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Articles by Kenneth Rockwood
Total Records ( 2 ) for Kenneth Rockwood
  Melissa K. Andrew and Kenneth Rockwood
  Background: Although numerous social factors have been associated with cognition in older adults, these findings have been limited by the consideration of individual factors in isolation. We investigated whether social vulnerability, defined as an index comprising many social factors, is associated with cognitive decline. Methods: In this secondary analysis of the Canadian Study of Health and Aging, 2468 community-dwellers aged 70 and older were followed up for 5 years. The social vulnerability index incorporated 40 social variables. Each response was scored as 0 if the “deficit” was absent and 1 if it was present; the 40 deficit scores were then summed. For some analyses, index scores were split into tertiles of high, intermediate, and low social vulnerability. Cognitive decline was defined as a ≥5-point decline in the Modified Mini-Mental State Examination (3MS). Associations of social vulnerability with 5-year cognitive decline (adjusting for age, sex, frailty, and baseline cognition) were analyzed by using logistic regression. Results: Mean social vulnerability was 0.25 (standard deviation, 0.09) or 9.9 deficits of the list of 40. The median cognitive change of –1.0 (interquartile range, –6 to 2) points on the 3MS was noted at 5 years. About 743 individuals (30% of the sample) experienced a decline of ≥5 points on the 3MS. Each additional social deficit was associated with increased odds of cognitive decline (odds ratio, 1.03; 95% confidence interval, 1.00 to 1.06; P = .02). Compared with those with low social vulnerability, individuals with high social vulnerability had a 36% increased odds of experiencing cognitive decline (odds ratio, 1.36; 95% confidence interval, 1.06 to 1.74; P = .015). Conclusions: Increasing social vulnerability, defined by using a social vulnerability index incorporating many social factors, was associated with increased odds of cognitive decline during a period of 5 years in this study of older Canadians. Further study of social vulnerability in relation to cognition is warranted, with particular attention to potential interventions to alleviate its burden.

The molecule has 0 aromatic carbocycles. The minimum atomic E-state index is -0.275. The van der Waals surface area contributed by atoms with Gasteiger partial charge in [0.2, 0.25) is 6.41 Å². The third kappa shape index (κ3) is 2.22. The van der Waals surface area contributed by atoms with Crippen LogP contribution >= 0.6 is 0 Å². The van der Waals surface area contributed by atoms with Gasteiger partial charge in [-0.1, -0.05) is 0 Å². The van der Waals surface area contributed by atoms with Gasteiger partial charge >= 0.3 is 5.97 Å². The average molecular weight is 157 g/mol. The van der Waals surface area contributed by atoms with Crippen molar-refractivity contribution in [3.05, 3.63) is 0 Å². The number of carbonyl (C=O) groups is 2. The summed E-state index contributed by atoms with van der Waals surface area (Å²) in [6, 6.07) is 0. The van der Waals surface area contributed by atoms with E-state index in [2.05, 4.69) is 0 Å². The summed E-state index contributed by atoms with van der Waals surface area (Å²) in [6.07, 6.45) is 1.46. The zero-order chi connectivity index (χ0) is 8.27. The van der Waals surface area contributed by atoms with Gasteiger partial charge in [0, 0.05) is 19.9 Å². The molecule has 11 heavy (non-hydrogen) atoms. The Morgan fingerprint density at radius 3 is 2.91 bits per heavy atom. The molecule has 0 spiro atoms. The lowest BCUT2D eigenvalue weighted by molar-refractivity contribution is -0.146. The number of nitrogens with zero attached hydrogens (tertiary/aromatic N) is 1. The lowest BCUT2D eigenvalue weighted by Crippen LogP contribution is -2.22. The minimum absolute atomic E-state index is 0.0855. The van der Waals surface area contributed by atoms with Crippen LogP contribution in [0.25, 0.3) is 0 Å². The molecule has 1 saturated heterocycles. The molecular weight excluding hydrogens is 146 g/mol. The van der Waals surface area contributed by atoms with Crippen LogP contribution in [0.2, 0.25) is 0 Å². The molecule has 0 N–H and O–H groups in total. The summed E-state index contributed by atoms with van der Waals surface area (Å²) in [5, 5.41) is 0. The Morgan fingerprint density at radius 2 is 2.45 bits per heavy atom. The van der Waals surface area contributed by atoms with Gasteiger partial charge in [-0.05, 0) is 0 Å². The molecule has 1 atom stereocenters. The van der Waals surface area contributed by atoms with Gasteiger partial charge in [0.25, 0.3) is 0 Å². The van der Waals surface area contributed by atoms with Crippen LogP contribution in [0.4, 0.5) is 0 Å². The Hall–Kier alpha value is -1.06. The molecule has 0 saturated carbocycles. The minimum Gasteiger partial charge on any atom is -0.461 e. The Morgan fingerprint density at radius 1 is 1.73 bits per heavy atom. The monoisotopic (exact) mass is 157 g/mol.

Philip Scheltens and Kenneth Rockwood
  Current Alzheimer‘s disease (AD) criteria state that a definite diagnosis can only be made by postmortem examination. The neuropathological confirmation is often referred to as the ”gold standard.“ In this article, we review what constitutes a gold standard and how the neuropathological examination of AD lives up to that standard. We conclude that there is no evidence for this notion because results between different laboratories differ to an important extent, especially when the clinical picture is in doubt, for example, when the dementia is mild. As an alternative, we propose to abandon thinking in standards and value neuropathology as any other biomarker, and to strive to use and integrate multiple sources of information to make the diagnosis of AD in all its complexity.
 
 
 
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